February 28, 2020 | By Karl Friedhoff

Coronavirus yet to Dent South Korea's Moon Jae-in in the Polls

South Korean President Moon Jae-in visits Sweden

South Korea is being hit hard by coronavirus. There are currently 2,337 cases and 13 deaths as a result from the illness. Its spread has come quickly in the southern city of Daegu, leading to increasing criticism of President Moon Jae-in who said the outbreak would “disappear” just days before confirmed infections began to skyrocket. (Here’s a full overview of how South Korea got to this point.)

With the April 15 National Assembly election looming, opposition politicians smell weakness and are circling. Media outlets will revert to the claims that President Moon’s approval ratings are flagging. But it is worth looking at the most recent data to see just what affect this has had on South Korean attitudes as the outbreak continues.

President Moon’s approval rates have declined from 45 percent last week to 42 percent this week according to a Gallup Korea survey conducted from February 25-27. Given the dates of the survey, the data should fully reflect attitudes on how the president is perceived to be handling the ongoing coronavirus outbreak. But more importantly, that decline is within the margin of error. Moreover, President Moon’s approval rates have been incredibly stable over the past year, generally fluctuating in a band between 40 percent and 45 percent.

President’s Moon disapproval rates are up, from 46 percent on February 21 to 51 percent in the most recent survey. Again, this seems to part of a normal fluctuation. Disapproval rates were at 53 percent in October and at 49 percent just a few weeks ago. Importantly, there was virtually no movement among partisans in terms of approval or disapproval. Disapproval is up among those aged 18-29, from 36 percent last week to 50 percent this week. Other age groups are relatively stable. There was also a jump in disapproval from those in Daegu, jumping from 62 percent to 69 percent. But the biggest moving region was Busan, where disapproval went from 48 percent to 61 percent.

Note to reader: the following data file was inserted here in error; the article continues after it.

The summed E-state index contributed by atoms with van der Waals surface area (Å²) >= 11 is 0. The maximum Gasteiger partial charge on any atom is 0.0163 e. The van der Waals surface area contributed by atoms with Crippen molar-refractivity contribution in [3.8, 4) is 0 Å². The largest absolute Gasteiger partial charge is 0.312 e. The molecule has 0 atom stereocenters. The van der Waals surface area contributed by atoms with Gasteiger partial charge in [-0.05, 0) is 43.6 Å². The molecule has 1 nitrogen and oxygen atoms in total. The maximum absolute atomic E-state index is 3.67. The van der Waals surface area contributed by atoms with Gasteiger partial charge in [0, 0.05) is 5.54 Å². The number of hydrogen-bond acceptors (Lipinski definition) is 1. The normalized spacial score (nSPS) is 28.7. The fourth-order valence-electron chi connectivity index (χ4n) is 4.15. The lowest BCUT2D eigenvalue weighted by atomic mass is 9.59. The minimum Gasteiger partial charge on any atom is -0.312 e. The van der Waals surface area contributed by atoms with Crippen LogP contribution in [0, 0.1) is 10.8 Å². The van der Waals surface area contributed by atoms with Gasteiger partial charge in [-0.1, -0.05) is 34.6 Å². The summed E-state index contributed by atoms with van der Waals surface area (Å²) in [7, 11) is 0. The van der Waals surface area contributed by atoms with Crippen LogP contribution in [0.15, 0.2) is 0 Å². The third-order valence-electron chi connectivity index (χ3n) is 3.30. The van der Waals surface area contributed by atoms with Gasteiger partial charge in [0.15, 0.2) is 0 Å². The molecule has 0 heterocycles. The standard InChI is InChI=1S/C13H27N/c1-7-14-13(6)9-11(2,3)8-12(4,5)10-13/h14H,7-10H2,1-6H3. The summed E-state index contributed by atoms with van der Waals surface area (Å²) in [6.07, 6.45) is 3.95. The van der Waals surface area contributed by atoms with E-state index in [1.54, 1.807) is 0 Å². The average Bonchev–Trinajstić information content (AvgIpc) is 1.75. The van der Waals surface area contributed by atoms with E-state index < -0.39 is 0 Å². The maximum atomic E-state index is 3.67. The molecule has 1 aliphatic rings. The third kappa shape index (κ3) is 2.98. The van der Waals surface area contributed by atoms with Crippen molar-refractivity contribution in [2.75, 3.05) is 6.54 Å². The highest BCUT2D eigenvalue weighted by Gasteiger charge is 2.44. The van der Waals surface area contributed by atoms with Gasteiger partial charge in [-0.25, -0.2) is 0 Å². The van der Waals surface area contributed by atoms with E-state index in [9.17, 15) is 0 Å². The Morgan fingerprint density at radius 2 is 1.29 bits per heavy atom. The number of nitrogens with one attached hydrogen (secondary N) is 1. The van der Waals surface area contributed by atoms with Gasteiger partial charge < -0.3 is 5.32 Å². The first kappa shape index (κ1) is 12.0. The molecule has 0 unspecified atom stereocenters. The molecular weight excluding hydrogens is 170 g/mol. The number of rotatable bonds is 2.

Among those that approve of President Moon’s handling of the job, 30 percent cite his handling of the coronavirus as the reason for that approval. That is the single most important factor listed in the survey. It is down only 4 percentage points from last week. His handling of the coronavirus is also the number one reason for disapproval of his job performance, with 41 percent citing it as the reason for disapproval. That is up from 27 percent last week.

The upshot of these numbers is that President Moon’s approval/disapproval numbers are largely baked in. Among the main opposition party, more than 90 percent already disapproved of his job performance. Among his party, more than 80 percent approved. There could still be downward movement in the weeks to come, but that would require supporters of his own party to begin to turn on him. With a general election just over the horizon, don’t count on it.



The Chicago Council on Global Affairs highlights critical shifts in American public thinking on US foreign policy through public opinion surveys and research conducted under the Lester Crown Center on US Foreign Policy. 

The annual Chicago Council Survey, first conducted in 1974, is a valuable resource for policymakers, academics, media, and the general public. The Council also surveys American leaders in government, business, academia, think tanks, and religious organizations biennially to compare trends in their thinking with overall trends. And collaborating with partner organizations, the survey team periodically conducts parallel surveys of public opinion in other regions of the world to compare with US public opinion. 

The Running Numbers blog features regular commentary and analysis from the Council’s public opinion and US foreign policy research team, including a series of flash polls of a select group of foreign policy experts to assess their opinions on critical foreign policy topics driving the news.


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